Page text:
Date of Award

2018

Degree Type

Dissertation

Degree Name

Doctor of Philosophy (PhD)

Graduate Group

Finance

First Advisor

Itay Glodstein

Second Advisor

Vincent Glode

Abstract

This dissertation is motivated by the housing crisis of 2008. It consists of three chapters. In the first chapter, "Too Much Skin-in-the-Game? The Effect of Mortgage Market Concentration on Credit and House Prices," I propose a new theory to help explain the housing crisis. During the housing boom, a small number of institutions - the government-sponsored enterprises (GSEs) and a few banks - held most of U.S. mortgage risk. I develop a theory in which such concentration of mortgage exposure can explain features of the housing crisis. I show that large lenders with many outstanding mortgages have incentives to extend risky credit to prop up house prices. An increase in concentration can lead to a boom with worsening credit quality and a subsequent bust with widespread defaults.

In the second chapter, "Concentration and Lending in Mortgage Markets," joint with Ronel Elul and David Musto, we attempt to test the theory described in the first chapter. We provide evidence that concentration in mortgage markets can create perverse lending incentives. We exploit variation in the size of the GSEs' outstanding mortgage exposure across MSAs. Using a loan-level dataset, we provide evidence that the GSEs were more likely to engage in high-risk activities in areas where they had a large exposure to outstanding mortgages. We also provide evidence that this relationship is driven by an incentive to keep house prices high.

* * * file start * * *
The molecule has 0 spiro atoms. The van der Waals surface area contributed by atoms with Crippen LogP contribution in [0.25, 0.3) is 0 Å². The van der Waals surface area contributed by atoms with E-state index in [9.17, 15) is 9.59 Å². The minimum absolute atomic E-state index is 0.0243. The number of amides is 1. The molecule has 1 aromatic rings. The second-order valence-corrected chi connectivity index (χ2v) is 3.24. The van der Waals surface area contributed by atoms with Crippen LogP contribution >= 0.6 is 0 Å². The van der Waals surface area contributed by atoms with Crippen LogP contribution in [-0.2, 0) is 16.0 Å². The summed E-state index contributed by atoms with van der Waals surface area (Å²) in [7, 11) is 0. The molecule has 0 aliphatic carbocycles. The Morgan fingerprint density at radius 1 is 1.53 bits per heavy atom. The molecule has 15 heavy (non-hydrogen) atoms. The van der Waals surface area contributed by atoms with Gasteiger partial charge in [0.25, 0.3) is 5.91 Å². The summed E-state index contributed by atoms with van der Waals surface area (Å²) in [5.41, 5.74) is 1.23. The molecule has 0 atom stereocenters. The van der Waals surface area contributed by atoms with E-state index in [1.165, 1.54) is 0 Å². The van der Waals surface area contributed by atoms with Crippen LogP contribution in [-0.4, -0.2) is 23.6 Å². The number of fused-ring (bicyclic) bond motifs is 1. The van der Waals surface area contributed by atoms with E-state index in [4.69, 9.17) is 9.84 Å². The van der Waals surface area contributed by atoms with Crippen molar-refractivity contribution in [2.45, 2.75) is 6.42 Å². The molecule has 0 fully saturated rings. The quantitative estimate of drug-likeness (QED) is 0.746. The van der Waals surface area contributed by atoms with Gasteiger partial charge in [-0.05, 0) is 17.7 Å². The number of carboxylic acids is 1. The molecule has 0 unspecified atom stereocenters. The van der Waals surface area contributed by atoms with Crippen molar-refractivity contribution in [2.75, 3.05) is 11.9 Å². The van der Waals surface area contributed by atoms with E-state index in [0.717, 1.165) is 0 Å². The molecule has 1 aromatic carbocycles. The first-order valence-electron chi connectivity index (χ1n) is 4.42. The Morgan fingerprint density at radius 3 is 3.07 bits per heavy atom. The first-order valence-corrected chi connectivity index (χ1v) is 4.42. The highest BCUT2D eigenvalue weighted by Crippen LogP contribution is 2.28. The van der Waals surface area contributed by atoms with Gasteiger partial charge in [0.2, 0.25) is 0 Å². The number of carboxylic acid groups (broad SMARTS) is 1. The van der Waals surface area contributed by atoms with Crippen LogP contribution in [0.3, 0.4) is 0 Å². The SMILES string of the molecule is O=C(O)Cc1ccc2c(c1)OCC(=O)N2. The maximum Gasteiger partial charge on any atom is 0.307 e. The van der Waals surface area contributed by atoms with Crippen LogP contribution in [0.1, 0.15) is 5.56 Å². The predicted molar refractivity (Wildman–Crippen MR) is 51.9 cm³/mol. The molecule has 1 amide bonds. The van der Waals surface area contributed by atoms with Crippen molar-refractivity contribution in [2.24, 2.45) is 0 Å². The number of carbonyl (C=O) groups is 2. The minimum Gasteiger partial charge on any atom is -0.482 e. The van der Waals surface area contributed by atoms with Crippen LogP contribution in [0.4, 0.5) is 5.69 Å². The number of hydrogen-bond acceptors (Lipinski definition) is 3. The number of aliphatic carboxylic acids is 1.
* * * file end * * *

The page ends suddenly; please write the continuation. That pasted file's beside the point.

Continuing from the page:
In the final chapter, "Housing Booms and the Crowding-Out Effect," joint with Itay Goldstein, we study the effect that investment in real estate assets has on the economy. We develop a theory in which housing price booms can sometimes lead to a crowding-out of corporate investment. We show that an increase in real estate prices does not necessarily increase aggregate investment even when firms actively use real estate assets as collateral to borrow against and invest the proceeds in positive NPV projects. We argue that at times, it can be optimal to decrease the price of housing rather than to support high housing prices to stimulate the economy and characterize when this is the case.

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